Wuen Hernandez, a fourth-year pharmacy student (Class of 2021) from the University of Houston College of Pharmacy, has been working as a pharmacy technician in a large academic medical center. His interest in pharmacy was sparked when he enrolled in his high school's pharmacy technician preparatory class. This class was designed to teach high school students basic pharmacology, pharmacy mathematics, and pharmacy law. The main goal of this program was to allow graduating seniors to take the PTCB exam and hopefully obtain a job as a pharmacy technician post-graduation. As an incentive, the school offered to cover examination fees. Growing up, Hernandez always knew he wanted to work in the healthcare field, so this was an amazing opportunity that he couldn't miss.

The Transition

After five years of working retail chain pharmacy, Hernandez got tired of being overworked with minimal pay. There was always a constant push for more work, but with less help. He knew that he wanted to make a transition to find another job. He wanted to explore other fields of pharmacy – specifically, hospital pharmacy. A requirement for hospital inpatient pharmacy is having an IV certification, as it is a vital skill to serve acute care patients. He then enrolled in a pharmacy technician intravenous (IV) compounding certification class offered by a local company in Houston, TX. There are many organizations that offer this type of certification, which usually consists of a 2-day course with didactic and some practical applications.

Hernandez obtained his IV certification after completing the required training and started to apply for hospital pharmacy jobs, eventually finding employment at a tertiary hospital in the Texas Medical Center. By this time, he was getting ready to start pharmacy school and was not too sure which route in pharmacy he wanted to pursue. As a result, he kept both pharmacy technician jobs (in the hospital and in the retail chain). It is a good start to keep your options open by being in two settings if you have the time to dedicate and your manager is willing to work with your schedule. In addition, pharmacy technicians in retail sometimes get paid more than their hospital counterparts.

Onboarding Process and Job Duties

The hospital onboarding process requires the technician to complete various modules prior to receiving on-the-job training. Hernandez received a month-long training where he was able to shadow other pharmacy technicians to learn the daily workflow.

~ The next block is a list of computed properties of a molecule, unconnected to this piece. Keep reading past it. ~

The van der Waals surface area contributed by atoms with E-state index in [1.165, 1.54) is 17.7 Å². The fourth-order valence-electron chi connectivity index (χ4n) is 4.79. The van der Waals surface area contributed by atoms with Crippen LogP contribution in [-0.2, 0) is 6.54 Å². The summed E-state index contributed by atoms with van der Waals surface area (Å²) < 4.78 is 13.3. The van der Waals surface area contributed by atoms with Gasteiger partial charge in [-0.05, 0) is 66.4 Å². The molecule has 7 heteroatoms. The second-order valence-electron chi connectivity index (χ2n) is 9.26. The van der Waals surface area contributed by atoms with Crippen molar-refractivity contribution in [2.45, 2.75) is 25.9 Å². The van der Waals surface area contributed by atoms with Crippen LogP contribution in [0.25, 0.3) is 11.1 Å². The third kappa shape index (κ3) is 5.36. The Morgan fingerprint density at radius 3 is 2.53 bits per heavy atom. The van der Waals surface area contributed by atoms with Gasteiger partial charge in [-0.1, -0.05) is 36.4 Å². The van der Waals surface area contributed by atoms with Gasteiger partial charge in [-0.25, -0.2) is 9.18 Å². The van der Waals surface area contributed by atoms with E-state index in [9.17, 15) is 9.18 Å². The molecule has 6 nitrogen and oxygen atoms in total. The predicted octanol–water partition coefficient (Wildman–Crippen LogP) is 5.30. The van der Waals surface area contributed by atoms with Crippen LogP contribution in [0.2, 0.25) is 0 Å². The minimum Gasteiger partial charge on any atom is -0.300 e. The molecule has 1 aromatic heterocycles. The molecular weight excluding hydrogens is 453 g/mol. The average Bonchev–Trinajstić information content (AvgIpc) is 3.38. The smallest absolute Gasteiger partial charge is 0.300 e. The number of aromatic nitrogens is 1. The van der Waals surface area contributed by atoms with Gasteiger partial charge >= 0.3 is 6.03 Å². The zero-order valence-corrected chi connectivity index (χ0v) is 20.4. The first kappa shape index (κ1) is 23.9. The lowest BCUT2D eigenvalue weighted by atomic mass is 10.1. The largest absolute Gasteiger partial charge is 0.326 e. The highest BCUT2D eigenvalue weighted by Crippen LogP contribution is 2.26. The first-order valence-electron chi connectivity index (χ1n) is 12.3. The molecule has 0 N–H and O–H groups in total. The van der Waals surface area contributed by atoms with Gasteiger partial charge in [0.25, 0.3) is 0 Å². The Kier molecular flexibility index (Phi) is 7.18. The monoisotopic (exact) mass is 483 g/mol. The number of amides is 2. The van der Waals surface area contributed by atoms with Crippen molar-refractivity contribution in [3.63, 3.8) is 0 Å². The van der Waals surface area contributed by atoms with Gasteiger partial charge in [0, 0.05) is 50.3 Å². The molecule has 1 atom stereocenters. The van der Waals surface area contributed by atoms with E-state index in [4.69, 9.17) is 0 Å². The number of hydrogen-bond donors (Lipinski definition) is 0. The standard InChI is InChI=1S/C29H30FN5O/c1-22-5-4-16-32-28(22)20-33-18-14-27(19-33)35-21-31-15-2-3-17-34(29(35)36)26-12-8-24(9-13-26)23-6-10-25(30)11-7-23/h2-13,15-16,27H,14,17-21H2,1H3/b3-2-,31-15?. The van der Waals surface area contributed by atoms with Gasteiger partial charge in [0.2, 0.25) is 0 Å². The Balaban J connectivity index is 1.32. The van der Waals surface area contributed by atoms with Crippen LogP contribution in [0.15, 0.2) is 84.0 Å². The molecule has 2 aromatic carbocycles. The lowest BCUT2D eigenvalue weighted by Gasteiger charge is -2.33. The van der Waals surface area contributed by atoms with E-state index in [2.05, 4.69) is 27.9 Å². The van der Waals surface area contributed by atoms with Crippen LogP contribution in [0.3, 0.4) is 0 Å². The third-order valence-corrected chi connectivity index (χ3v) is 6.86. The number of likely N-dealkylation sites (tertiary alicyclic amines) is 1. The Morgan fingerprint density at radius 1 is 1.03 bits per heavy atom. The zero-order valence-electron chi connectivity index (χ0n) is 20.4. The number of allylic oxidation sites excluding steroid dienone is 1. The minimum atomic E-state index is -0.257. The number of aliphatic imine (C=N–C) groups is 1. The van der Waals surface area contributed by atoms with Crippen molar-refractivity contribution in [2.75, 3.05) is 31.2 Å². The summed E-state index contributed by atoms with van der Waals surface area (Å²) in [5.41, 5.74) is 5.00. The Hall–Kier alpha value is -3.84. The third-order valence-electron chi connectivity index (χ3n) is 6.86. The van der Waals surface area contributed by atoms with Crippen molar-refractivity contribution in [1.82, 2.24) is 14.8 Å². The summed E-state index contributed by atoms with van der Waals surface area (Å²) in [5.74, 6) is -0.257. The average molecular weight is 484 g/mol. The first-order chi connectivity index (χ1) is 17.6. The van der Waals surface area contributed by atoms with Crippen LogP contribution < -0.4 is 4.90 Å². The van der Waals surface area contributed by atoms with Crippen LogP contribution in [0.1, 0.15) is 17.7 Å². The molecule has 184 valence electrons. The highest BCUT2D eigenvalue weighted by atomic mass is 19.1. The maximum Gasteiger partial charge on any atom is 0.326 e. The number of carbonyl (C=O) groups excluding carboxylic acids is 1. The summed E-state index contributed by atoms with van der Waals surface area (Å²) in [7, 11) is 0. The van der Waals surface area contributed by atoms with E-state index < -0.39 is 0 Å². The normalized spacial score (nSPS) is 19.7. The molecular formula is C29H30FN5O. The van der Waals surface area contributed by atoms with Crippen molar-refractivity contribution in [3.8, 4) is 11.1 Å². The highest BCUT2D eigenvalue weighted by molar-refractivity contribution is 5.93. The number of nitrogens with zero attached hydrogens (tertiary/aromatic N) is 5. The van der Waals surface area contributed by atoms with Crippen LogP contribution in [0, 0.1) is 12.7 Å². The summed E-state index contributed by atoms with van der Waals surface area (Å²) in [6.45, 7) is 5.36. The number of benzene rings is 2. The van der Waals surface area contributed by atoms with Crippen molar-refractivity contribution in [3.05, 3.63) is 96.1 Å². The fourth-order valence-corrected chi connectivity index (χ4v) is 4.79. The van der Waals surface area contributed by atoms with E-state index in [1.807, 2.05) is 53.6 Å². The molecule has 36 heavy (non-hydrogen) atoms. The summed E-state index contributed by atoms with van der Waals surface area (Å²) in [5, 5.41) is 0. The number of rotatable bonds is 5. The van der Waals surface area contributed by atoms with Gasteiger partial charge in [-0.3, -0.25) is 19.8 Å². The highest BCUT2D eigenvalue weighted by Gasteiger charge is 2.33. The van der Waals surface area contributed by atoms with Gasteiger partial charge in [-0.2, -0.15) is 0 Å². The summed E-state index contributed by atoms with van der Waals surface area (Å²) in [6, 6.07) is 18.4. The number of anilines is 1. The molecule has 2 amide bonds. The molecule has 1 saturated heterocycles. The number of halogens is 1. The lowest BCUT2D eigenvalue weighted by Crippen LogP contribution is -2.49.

Hospital pharmacies have various roles for pharmacy technicians compared to retail pharmacies. During one shift, a pharmacy technician could be scheduled to do IVs, be the front technician to assist the pharmacy staff with first/cart fill doses, deliver medications, or prepare the oral syringe batch/pre-package medications. Other duties include preparing hazardous medication such as chemotherapy, preparing crash carts, RSI kits, and tackle boxes.

Hernandez’s hospital was big enough to have an operating room (OR) surgical satellite pharmacy where a pharmacist and pharmacy technician were staffed 24/7 to prepare any urgent/emergency (STAT) IV medication or deliver any medication needed in the OR. All hospitals have a central pharmacy where the main operations run from, but not all have satellite pharmacies, such as OR or intensive care units, as it takes more manpower and resources.

Key Takeaways

In many community hospitals, which comprise about 85% of all hospitals, resources are limited, so you learn to wear many different hats as a pharmacy technician. The evening team is responsible for pulling medications from the robotic inventory machine called MedCarousel for delivery/refill to all automatic dispensing units such as Pyxis. Again, depending on the size of the hospital and financial standpoint, different technologies exist due to capital costs. In general, when there is more automation, it helps to reduce some of the manual work. For example, with the robotic inventory carousel, it provides another level of protection in terms of retrieving the right medications with bar code scanning and reducing manual memorization of medications' locations.

When working at a hospital pharmacy you're working directly with a larger team, including doctors, nurses, respiratory therapists, speech therapists, and pharmacists, which is very different from a retail pharmacy. Except for a few unique pharmacy technician duties, inpatient pharmacy does not usually deal with patients directly since their main job is to handle medications, stock them on the units, and work with nurses and pharmacists to take care of their requests. The hospital pharmacy technician job can be exciting for people who enjoy working with healthcare professionals and embrace a fast-paced environment with many growth opportunities.

Phuoc Anne Nguyen, PharmD, MS, BCPS